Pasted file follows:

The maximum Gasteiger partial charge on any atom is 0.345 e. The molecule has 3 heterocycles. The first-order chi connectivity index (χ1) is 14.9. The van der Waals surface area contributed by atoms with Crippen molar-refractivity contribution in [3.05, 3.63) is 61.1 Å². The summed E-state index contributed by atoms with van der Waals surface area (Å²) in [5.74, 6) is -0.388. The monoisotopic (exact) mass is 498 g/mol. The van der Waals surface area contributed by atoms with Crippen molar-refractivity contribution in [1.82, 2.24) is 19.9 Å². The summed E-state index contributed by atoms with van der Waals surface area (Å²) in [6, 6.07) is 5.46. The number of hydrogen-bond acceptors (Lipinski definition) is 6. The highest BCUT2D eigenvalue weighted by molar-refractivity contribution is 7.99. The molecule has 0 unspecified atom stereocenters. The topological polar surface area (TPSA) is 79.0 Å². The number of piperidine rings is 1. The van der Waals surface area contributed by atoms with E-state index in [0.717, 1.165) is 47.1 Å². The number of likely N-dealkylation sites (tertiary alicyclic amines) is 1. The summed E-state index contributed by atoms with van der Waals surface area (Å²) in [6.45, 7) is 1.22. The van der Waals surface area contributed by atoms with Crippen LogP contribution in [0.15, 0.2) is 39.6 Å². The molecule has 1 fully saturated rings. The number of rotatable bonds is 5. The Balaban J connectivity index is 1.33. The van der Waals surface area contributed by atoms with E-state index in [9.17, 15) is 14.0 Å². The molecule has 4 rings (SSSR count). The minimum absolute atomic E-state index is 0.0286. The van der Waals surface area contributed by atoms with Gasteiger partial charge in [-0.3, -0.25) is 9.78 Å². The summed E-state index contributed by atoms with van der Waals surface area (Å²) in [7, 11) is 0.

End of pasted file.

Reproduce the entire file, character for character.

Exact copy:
The maximum Gasteiger partial charge on any atom is 0.345 e. The molecule has 3 heterocycles. The first-order chi connectivity index (χ1) is 14.9. The van der Waals surface area contributed by atoms with Crippen molar-refractivity contribution in [3.05, 3.63) is 61.1 Å². The summed E-state index contributed by atoms with van der Waals surface area (Å²) in [5.74, 6) is -0.388. The monoisotopic (exact) mass is 498 g/mol. The van der Waals surface area contributed by atoms with Crippen molar-refractivity contribution in [1.82, 2.24) is 19.9 Å². The summed E-state index contributed by atoms with van der Waals surface area (Å²) in [6, 6.07) is 5.46. The number of hydrogen-bond acceptors (Lipinski definition) is 6. The highest BCUT2D eigenvalue weighted by molar-refractivity contribution is 7.99. The molecule has 0 unspecified atom stereocenters. The topological polar surface area (TPSA) is 79.0 Å². The number of piperidine rings is 1. The van der Waals surface area contributed by atoms with E-state index in [0.717, 1.165) is 47.1 Å². The number of likely N-dealkylation sites (tertiary alicyclic amines) is 1. The summed E-state index contributed by atoms with van der Waals surface area (Å²) in [6.45, 7) is 1.22. The van der Waals surface area contributed by atoms with Crippen LogP contribution in [0.15, 0.2) is 39.6 Å². The molecule has 1 fully saturated rings. The number of rotatable bonds is 5. The Balaban J connectivity index is 1.33. The van der Waals surface area contributed by atoms with E-state index in [9.17, 15) is 14.0 Å². The molecule has 4 rings (SSSR count). The minimum absolute atomic E-state index is 0.0286. The van der Waals surface area contributed by atoms with Gasteiger partial charge in [-0.3, -0.25) is 9.78 Å². The summed E-state index contributed by atoms with van der Waals surface area (Å²) in [7, 11) is 0.